Think Smart to Create a Golfing Schedule that Works

As a keen golfer, the demands on your time can sometimes seem overwhelming. Running businesses, commuting to work, spending time with your family, marketing, filing your tax returns – plenty of things get in the way of hitting the range or keeping up with your practice and workout schedule.

I remember when I decided to turn my life around. I was working 60 hours a week and I know how hard it can be to find time for your health.  Doing so will actually save you time. It was only when I set aside a couple of hours a week to deal with my physical problems that my golf improved and my mental equilibrium was restored.  The surge in energy and mental calm you’ll achieve will increase your productivity in all areas of your life.

If you are serious about playing the game for as long as possible and improving your performance, instead of seeing your distance and quality of life steadily decline, you also need to set aside some time every week for exercise and practice.

This doesn’t have to be a huge drain on your spare time. In fact, short and high-intensity exercises can have a more beneficial effect than long workouts. We’re looking for the most bang for our buck, improving our diet, body and health in the most efficient way possible.

If you are smart about your golfing schedule, you can improve your game, get in shape and meet all of your obligations in other areas of your life.

Get Maximum Impact From Your Exercise

When I decided to turn my life around, I tried conventional methods first. Calorie restricted diets, intense gym sessions and long runs had little effect. They just left me exhausted, sleep-deprived, and inflamed.  The worst part was I hardly lost any weight.

So I rejected the conventional advice I’d been taught in medical school about diet and exercise and adopted the Primal lifestyle.  I focused on eating real food, lifting weights, occasional brief and intense workouts and lots of low-intensity movement (consider skipping the cart and enjoy a walk around the course).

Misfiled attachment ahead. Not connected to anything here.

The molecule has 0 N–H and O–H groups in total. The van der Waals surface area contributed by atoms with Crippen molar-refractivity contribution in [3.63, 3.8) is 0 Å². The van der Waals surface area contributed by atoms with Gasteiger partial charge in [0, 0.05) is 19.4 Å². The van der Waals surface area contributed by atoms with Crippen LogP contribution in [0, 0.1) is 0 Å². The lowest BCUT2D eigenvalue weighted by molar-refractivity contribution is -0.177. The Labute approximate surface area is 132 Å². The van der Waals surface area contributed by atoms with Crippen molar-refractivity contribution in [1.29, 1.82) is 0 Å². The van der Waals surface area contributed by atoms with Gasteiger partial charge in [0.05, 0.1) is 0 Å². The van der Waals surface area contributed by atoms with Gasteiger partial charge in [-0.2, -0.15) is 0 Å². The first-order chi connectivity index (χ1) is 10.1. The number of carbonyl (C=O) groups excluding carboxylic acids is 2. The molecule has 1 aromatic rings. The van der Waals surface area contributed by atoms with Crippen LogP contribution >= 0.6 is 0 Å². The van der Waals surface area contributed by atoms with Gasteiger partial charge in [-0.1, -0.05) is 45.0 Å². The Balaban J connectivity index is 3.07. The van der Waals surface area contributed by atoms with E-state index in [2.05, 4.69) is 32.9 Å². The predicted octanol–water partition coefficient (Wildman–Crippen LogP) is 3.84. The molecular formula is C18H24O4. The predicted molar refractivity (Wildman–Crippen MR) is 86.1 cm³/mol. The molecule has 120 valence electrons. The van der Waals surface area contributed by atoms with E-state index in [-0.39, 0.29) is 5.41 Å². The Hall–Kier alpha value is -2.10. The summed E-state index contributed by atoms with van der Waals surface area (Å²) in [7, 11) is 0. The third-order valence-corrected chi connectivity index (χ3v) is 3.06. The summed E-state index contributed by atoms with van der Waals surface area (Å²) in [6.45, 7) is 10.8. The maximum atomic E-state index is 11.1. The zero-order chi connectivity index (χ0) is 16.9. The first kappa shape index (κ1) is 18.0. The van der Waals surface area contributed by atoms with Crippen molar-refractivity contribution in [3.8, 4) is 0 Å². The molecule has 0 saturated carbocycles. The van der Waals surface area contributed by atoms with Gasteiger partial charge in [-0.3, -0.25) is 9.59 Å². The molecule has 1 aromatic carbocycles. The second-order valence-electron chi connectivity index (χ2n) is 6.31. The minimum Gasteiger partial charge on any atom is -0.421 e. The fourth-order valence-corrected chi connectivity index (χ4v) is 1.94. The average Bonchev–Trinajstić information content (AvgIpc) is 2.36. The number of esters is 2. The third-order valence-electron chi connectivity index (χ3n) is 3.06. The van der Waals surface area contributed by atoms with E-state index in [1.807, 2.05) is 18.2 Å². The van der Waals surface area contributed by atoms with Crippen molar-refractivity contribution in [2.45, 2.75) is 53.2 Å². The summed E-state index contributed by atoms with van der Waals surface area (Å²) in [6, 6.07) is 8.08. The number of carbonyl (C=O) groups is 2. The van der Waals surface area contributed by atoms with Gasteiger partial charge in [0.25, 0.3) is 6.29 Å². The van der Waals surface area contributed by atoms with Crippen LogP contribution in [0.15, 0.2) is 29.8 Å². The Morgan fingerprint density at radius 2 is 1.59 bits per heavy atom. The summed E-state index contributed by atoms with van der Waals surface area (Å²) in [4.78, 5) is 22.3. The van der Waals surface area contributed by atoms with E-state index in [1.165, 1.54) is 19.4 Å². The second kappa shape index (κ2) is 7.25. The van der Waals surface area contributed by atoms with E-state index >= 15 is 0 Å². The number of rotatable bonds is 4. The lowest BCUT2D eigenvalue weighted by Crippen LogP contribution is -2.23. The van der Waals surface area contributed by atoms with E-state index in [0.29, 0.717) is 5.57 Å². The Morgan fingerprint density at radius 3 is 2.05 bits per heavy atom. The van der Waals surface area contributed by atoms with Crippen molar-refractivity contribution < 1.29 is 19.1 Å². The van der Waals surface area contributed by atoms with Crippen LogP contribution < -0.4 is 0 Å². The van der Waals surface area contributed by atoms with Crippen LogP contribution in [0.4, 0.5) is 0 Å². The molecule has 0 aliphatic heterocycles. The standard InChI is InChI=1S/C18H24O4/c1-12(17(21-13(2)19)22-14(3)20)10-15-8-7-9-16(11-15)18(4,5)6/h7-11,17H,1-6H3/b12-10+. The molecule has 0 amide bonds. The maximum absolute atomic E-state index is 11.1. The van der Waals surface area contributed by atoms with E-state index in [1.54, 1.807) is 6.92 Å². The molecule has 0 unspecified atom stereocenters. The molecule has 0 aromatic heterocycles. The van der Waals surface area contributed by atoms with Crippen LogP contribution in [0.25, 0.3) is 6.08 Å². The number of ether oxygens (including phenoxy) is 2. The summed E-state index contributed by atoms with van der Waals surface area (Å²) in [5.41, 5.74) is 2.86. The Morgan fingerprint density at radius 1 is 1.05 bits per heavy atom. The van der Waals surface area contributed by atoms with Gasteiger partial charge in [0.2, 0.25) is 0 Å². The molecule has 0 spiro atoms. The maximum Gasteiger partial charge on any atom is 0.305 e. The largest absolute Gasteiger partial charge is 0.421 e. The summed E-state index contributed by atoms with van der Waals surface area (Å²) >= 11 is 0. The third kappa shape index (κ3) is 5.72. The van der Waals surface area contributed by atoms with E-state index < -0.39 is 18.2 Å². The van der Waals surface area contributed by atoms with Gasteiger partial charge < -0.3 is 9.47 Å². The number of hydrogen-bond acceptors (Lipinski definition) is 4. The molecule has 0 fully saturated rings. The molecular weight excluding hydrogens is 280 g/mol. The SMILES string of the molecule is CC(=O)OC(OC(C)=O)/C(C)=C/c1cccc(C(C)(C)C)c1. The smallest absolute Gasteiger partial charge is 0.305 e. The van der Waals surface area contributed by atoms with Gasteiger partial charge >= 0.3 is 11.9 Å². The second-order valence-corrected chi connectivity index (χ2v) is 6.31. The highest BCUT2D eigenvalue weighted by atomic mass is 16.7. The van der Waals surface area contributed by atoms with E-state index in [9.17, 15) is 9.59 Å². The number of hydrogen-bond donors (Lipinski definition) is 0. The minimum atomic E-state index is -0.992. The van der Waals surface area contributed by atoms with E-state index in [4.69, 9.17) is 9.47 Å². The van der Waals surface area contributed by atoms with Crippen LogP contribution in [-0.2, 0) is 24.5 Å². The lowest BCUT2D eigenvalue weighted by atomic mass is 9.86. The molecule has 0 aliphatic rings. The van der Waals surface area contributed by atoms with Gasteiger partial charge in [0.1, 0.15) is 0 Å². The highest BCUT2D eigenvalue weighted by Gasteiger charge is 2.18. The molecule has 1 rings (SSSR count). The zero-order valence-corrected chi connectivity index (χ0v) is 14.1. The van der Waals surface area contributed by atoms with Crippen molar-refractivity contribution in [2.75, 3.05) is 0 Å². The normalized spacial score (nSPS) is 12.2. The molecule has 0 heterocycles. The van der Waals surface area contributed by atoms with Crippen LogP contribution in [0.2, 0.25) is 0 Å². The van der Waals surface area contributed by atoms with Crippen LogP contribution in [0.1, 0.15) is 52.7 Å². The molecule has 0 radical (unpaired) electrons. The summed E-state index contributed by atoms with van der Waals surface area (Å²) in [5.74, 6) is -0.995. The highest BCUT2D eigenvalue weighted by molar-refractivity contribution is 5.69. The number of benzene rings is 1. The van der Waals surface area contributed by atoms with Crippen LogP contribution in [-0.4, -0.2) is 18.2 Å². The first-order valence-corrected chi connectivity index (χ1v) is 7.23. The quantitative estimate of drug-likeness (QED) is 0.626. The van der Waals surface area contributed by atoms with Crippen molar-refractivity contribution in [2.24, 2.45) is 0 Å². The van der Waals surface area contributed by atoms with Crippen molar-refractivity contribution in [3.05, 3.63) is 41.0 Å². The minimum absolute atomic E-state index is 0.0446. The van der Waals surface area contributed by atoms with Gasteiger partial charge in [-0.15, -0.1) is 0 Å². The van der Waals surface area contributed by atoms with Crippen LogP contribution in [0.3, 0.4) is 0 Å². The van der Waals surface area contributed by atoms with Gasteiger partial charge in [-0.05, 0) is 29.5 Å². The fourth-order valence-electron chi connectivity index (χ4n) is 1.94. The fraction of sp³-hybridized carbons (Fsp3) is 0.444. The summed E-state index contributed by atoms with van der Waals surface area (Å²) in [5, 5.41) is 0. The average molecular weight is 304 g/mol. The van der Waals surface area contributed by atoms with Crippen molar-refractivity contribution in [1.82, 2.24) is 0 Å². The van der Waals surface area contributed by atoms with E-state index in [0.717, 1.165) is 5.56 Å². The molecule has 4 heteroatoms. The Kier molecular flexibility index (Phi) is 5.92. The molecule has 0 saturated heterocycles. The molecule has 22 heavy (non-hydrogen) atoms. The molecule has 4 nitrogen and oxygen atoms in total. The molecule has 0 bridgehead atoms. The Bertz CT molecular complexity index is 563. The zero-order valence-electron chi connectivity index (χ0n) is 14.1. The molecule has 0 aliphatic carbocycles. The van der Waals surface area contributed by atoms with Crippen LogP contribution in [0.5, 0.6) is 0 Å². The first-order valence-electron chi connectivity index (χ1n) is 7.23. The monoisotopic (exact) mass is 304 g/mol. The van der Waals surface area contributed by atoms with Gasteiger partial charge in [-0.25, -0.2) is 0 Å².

For high intensity interval training (HIIT), you only need to exercise for short periods of time. However, when you work out, you need to do so at a high level of intensity. Short sprints, cycling sessions or lifts are followed by short rest periods, before the workout is repeated. HIIT sessions tend to last for around 5-20 minutes and after that, you’re done.

For me, the results of HIIT were spectacular. My weight dropped 30lbs, and by mixing in weight training I added muscle in the process. My cardiovascular fitness improved and my energy levels actually rose. It was the opposite of my previous training routine.

I found that I could fit HIIT training into an increasingly busy schedule, crucial with my son having been born and professional commitments to meet. I also found that I had more time to hit the range. Instead of pounding the sidewalk in my jogging shoes, I could pound balls with my driver.

Simplify Your Diet

Changing my diet also gave me more time to practice. When you master the list of foods that can or cannot be eaten on the Primal diet, it’s easy to prepare nutritious meals in a few minutes.

A combination of green vegetables and steak or fish will usually be enough for me. However, I also like to prepare larger meals and space them out over a few days. That way, I can make sure I get enough protein and healthy fats, and save time that could be spend working out or on the range.

One week it could be a meat and vegetable stew. Another, I could whip up a curry, or I might grill a big batch of chicken breast and combine that with salads for the next few days.

The only catch is when I need to prepare family meals or eat out. The key is not to strive for perfection or beat yourself up in you slip up.  In fact you should embrace it and enjoy every bite. Stick to the 80/20 principle, make smart choices 80% of the time and you can accommodate a few exceptions to the primal routine every now and then.

Don’t Become a Slave to the Range

Some people also feel the need to visit the range every evening.  If you’re that kind of player, you need to reassess your strategy. Quality of practice is much more important than quantity. Hitting thousands of balls every week won’t automatically improve your game. It’s how you hit them that counts.

Hitting too many balls can actually hinder your progress by causing stiffness and compensating for poor muscle strength. Unless you focus on making your core stronger, you may well be creating biomechanical problems over the long-term.

So here’s what I’ve learned…

You need to balance your time between workouts, social life, diet and range work (and find time for the odd round too, of course). With the right planning you can find the time to improve your fitness and your golf game. It’s just a question of taking control and knowing what advice to trust.